American lawmakers have passed legislation tying U.S. aid to Vietnam to improvements in the protection of human rights in the one-party, Communist state.
The U.S. House of Representatives on Tuesday approved the Vietnam Human Rights Act of 2012, which would make improvements in human rights a condition for increases in nonhumanitarian aid to the country.
It also adopted a resolution condemning what the House said was Hanoi’s abuse of vague national security laws used to silence dissent.
The legislation still needs passage by the Senate. The House has approved the bill twice in previous sessions, but it has died in the Senate.
The Rights Act, if adopted into law, would prohibit increased U.S. assistance over 2011 levels unless the U.S. President certifies that Hanoi has made significant gains in protecting human rights.
Republican Congressman Chris Smith, who authored the bill, said it is needed because Vietnam remains an “egregious violator” of human rights.
“Religious, political, and ethnic persecution continue and in many cases are increasing, and … Vietnamese officials are still laying out the welcome mat for forced labor and sex traffickers,” Smith said.
“It is imperative that the United States Government send an unequivocal message to the Vietnamese regime that it must end its human rights abuses against its own citizens.”
The bill stipulates that the U.S. must limit nonhumanitarian aid unless Vietnam releases political and religious prisoners and takes steps to protect its citizens’ rights to freedom of assembly, association, and religious expression.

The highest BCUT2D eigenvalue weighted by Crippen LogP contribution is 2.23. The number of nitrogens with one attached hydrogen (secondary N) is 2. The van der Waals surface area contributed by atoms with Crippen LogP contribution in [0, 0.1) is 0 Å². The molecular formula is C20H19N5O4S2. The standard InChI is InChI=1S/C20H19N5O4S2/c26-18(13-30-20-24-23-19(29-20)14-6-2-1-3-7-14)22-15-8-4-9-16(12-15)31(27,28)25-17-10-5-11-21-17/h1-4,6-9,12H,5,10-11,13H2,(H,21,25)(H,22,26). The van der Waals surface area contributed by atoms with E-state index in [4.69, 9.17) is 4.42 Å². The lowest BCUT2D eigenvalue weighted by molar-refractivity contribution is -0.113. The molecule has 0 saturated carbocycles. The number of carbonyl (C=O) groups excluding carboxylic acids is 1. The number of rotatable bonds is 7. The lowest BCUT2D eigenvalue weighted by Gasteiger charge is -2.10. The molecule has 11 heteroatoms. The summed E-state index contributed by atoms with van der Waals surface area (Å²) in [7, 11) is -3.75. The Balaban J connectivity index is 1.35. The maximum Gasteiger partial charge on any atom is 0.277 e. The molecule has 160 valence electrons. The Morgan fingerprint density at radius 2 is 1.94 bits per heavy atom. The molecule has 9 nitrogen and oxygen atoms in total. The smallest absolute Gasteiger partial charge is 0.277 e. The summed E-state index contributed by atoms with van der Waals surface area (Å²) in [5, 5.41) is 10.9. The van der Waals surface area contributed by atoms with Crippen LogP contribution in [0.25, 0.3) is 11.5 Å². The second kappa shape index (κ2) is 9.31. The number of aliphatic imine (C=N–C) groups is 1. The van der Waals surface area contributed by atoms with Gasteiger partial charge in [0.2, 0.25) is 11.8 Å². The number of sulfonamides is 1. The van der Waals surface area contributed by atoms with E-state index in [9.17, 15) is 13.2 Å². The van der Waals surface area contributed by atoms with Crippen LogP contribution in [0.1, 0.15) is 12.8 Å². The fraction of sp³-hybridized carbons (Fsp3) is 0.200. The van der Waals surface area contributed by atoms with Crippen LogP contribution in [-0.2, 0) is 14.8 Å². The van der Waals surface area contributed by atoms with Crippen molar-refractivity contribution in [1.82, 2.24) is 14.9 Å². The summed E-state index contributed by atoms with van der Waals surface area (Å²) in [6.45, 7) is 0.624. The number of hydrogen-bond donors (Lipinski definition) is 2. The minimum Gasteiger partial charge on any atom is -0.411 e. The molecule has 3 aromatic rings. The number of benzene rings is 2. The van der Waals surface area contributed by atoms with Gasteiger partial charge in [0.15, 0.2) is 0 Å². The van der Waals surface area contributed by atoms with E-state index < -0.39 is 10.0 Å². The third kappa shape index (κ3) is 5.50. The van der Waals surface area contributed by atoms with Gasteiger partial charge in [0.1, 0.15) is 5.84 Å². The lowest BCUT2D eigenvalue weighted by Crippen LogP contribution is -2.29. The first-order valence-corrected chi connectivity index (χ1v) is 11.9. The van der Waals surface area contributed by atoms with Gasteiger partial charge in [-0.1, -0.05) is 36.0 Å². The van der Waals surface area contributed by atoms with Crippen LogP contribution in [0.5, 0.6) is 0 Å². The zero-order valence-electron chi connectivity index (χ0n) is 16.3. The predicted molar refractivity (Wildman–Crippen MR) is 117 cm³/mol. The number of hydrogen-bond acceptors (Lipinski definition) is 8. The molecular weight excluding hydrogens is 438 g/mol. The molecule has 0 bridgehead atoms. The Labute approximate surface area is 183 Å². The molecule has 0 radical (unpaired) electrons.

It also provides support to individuals and organizations promoting human rights in Vietnam.
Republican Congresswoman Ileana Ros-Lehtinen, chair of the House Foreign Affairs Committee, spoke in favor of the bill, noting that Vietnam’s rights violations continue even as its trade with the U.S. grows.
“We should not reward this Communist dictatorship until the government of Vietnam has made substantial progress respecting political freedoms, media freedoms, and religious freedoms,” Ros-Lehtinen said.
U.S. President Barack Obama's administration has repeatedly called on Vietnam to address human rights concerns, although it has also pushed ahead with greater cooperation with Hanoi including in military exchanges.
The U.S. and Vietnam signed a Trade and Investment Framework Agreement in 2007, and negotiations for Vietnam to join a Trans-Pacific Free Trade Agreement are under way.
Since 2000, the U.S. Agency for International Development has provided at least U.S. $413 million in assistance to Vietnam.
In the 2010 fiscal year, it provided $134 million, more than half of it devoted to improving health condition and for child development. The agency requested $125 million for 2012.
The House resolution calls on the Vietnamese government to stop using vague laws on national security as a pretext to silence dissent.
Vietnam has jailed dozens of journalists and bloggers who spoke out about corruption, under Article 88 of its criminal code, which prohibits “conducting propaganda against the state.
Rights groups say the provision has been used as a “buzz saw” to silence dissent.
Prominent blogger Nguyen Van Hai, also known by his pen name Dieu Cay, remains in detention since last year facing charges under Article 88 for articles he published on his Free Journalists Club website.
Dozens of other dissidents have been detained for associating with the opposition, under Article 79, which prohibits ‘‘carrying out activities aimed at overthrowing the people’s administration.”
The Viet Tan Reform Party, an opposition organization banned in Vietnam that monitors human rights in the country, welcomed the passage of the legislation, saying it shows strong support in the U.S. Congress for democratic reform in Vietnam.
“At this historic moment when countless Vietnamese are openly expressing themselves online, peacefully demonstrating in the streets, and advocating for political change, American lawmakers are showing their solidarity with the people of Vietnam,” the group said in a statement.
Reported by Rachel Vandenbrink.